Social Security numbers masked in online documents
Some documents may not appear online at all until the problem is solved.
By DEBORA SHAULIS
VINDICATOR STAFF WRITER
YOUNGSTOWN -- State law doesn't require Mahoning County Recorder Ronald V. Gerberry to post documents on the Internet.
As the official keeper of records for all real estate in the county, Gerberry says he wanted to make it easier and cheaper for companies, lawyers and banks to verify routine information. He doesn't want to make it easier for thieves to commit identity fraud.
Like many other officeholders, Gerberry now finds himself torn between the public's right to information and an individual's right to privacy.
Gerberry's staff began this week to mask Social Security numbers that appear on documents that they scan and upload to the Internet. The staff also can mask Social Security numbers on documents that already are on the Web, if affected parties ask them to conceal those numbers.
Gerberry won't cover up Social Security numbers on original documents, which are on file at the court-house, "unless a court tells me that they should be masked," he said. "I don't think any court is going to authorize us to tamper with official records."
Gerberry's office recorded 48,741 documents in 2005. Ninety percent of those are property deeds and mortgages, which rarely include Social Security numbers these days, he said.
It's the other 10 percent of documents that possibly contain Social Security numbers, Gerberry said. They include oil and gas well leases, soldiers' discharge papers, federal tax liens and power of attorney records.
"It is not unusual for Social Security numbers to be required to be on certain legal documents," said Atty. Kathi McNabb Welsh, chief deputy in the Mahoning County clerk of courts office.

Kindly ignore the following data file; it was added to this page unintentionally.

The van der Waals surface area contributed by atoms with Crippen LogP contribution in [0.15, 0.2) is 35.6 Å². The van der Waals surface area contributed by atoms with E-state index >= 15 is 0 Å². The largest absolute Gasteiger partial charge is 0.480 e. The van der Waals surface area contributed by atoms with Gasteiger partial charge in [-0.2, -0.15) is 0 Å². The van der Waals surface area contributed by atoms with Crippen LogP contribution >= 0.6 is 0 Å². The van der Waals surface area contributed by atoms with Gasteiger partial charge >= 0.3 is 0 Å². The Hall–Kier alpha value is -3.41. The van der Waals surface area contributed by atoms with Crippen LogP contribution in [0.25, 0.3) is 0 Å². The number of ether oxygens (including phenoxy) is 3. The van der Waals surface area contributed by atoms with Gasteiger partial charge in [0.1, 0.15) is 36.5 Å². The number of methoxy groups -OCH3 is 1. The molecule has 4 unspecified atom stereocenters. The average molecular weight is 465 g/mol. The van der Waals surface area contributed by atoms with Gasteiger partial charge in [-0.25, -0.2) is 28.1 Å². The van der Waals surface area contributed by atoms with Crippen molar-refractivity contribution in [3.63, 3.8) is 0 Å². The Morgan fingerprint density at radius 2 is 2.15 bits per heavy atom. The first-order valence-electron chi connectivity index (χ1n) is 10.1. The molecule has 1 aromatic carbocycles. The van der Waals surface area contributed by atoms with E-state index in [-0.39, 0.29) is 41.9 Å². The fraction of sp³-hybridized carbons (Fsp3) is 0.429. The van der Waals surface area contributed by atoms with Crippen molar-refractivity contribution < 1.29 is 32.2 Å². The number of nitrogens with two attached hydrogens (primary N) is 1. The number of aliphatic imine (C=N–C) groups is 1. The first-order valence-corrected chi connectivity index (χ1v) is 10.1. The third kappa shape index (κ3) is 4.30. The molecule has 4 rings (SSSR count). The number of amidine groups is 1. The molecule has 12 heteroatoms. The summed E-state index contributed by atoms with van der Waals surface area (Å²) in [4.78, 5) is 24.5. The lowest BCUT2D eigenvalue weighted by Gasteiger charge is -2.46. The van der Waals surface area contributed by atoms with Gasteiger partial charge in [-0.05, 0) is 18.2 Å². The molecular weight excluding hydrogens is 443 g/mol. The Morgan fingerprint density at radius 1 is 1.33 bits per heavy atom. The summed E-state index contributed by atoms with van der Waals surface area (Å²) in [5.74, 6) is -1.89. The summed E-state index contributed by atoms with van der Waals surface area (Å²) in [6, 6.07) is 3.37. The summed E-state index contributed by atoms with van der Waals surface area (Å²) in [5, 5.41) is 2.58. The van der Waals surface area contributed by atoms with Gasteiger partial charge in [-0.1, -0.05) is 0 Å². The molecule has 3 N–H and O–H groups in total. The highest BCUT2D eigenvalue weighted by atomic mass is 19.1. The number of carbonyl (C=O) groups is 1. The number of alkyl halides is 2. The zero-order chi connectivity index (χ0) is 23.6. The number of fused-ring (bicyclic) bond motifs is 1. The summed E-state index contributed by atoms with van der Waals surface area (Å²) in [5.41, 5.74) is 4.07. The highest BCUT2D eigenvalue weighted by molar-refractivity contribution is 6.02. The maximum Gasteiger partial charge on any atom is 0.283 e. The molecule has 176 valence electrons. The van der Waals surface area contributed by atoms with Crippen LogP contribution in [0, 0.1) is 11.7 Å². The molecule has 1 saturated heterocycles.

How to check
Citizens may check their files on the Mahoning County Recorder's Web site at www.landaccess.com. If Social Security numbers are on documents, Gerberry said people should write down the volume and page numbers as they appear in the top right corner, then call the recorder's office at (330) 740-2345. Requests to have Social Security numbers masked will be handled in chronological order.
"We know we're going to have a flood of calls for a while," Gerberry said.
Gerberry and other recorders have asked the company that provides their computer software to write a program that would automatically mask Social Security numbers before documents are posted on the Web. If that software isn't available by year's end, Gerberry said he may be forced to remove documents from the Web site.
Others share Gerberry's concern. Recorder Danny N. Crank of Butler County, in southwest Ohio, says his office will stop posting images of documents beginning April 1 and until the state Legislature votes on proposed law changes.
What court did
When Mahoning County common pleas court dockets went online last July, Clerk of Courts Anthony Vivo decided not to include Social Security numbers. "We're trying to balance the public's right to know with just a sensitivity to privacy issues," Welsh said.
Earlier this month, Ohio Secretary of State J. Kenneth Blackwell was criticized for posting people's Social Security numbers in financial records used by banks and creditors who issue loans. Blackwell said state law tells him to post those records but doesn't address what to do about Social Security numbers.
That may change, if state lawmakers adopt one of two bills under consideration.
House Bill 528 would exclude Social Security numbers as public records and require public offices to edit those numbers from their documents.
Senate Bill 283 also seeks editing of Social Security numbers from public records before they are copied or posted on the Internet.
Anyone who is victimized because Social Security numbers were not removed as described would be entitled to file a civil lawsuit and seek damages.